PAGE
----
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Charadrius vociferus
(Order Charadriiformes; Family Charadriidae)

Left: Charadrius vociferus wading (from Right: Charadrius vociferus in parking lot (photo by Alicia Oberg, 2011).

Diagnosis: Killdeer are relatively small birds, measuring only 7.9–11 inches in length, with a 18.1–18.9 inch wingspan, and weighing approximately 2.6-4.5 ounces. Adults have a brown back and wings with a sharply contrasting white underbelly and breast. The breast has two distinctive black bands on it. The rump, conspicuous in flight, is a tawny orange. The face and cap of the head are also brown, with a white face. Eyes are black with orange eye-ring.

Natural History: Killdeer nest on the ground, usually in some sort of a small depression. They may or may not line the nest with grass or twigs; killdeer will use their judgment of the surrounding area and materials to best camouflage their nest. The eggs, being white yet liberally speckled with dark brown, help in camouflage. Both male and female take turns incubating the eggs until they hatch, which takes roughly 24 to 28 days. Young are precocial when they hatch; able to see and forage soon after hatching.

Killdeer eggs in nest (from


Behavior: Killdeer use a "broken wing" act to help lure predators away from the nest.

Video of a Killdeer performing a 'broken wing' act: A Killdeer Luring Me Away From Its Nest 


Distribution: Found as far north as northern Canada and southern Alaska in the summer. They have a year-round presence in the southern portions of the United States south to Peru. This species is found throughout Kansas.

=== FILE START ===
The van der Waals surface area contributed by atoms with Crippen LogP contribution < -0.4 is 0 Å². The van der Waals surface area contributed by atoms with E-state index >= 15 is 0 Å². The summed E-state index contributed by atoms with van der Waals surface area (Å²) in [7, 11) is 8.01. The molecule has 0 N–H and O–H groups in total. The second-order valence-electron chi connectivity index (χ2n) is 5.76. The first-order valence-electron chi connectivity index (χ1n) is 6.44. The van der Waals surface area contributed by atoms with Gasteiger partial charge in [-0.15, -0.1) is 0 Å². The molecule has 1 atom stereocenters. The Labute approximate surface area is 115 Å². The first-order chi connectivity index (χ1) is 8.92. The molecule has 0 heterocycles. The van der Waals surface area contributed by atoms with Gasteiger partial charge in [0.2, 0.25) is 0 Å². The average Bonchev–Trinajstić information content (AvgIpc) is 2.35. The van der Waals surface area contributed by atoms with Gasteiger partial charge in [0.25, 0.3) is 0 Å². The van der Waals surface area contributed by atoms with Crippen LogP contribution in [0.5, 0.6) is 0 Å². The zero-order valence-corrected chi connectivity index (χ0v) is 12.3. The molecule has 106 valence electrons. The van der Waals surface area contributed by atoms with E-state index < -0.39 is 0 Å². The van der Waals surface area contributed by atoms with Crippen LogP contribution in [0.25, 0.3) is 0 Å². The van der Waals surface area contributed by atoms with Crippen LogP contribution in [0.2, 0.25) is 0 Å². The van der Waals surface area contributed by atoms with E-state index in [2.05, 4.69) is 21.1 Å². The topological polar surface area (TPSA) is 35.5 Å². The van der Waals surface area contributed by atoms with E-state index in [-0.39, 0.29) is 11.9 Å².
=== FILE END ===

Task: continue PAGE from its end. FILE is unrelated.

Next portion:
Call: Most of its sounds are variants on the common-name: kill-deer, kill-dee, dee-dee, etc. An alarm call is drawn out dee followed by a dit-dit-dit. The more recognizable call is also an alarm call, the down-slurred kill-deer kill-deer kill-deer.  To hear various calls:


Habitat: Grasslands, meadows, fields, pastures, low vegetation lawns, parking lots, sandbars, and mudflats.


Diet: Killdeer mainly consume insects, but will also eat various crustaceans and berries.


Conservation status: Least Concern.


Bird Watching:

Cornell Lab of Ornithology:

Tringa Photography:

YouTube: A Killdeer Luring Me Away From Its Nest:


Robbins, Chandler S., Bertel Bruun, and Herbert S. Zim 1983. A Guide to Field Identification: Birds of North America. Golden Books, New York. 114 pp.

Kroodsma, Donald 2008. The Backyard Birdsong Guide: A Guide to Listening. Chronicle Books, San Francisco. 40-41 pp.


Image Credits:
Charadrius vociferus wading

Charadrius vociferus in parking lot.  Photo by Alicia Oberg, 2011

Killdeer eggs in nest

United States Distribution map


Submitted by: Alicia Oberg, July 2011.

Wichita State University
Generated on 2011. This website is continuously updated.
Comments can be sent to Mary Liz Jameson.
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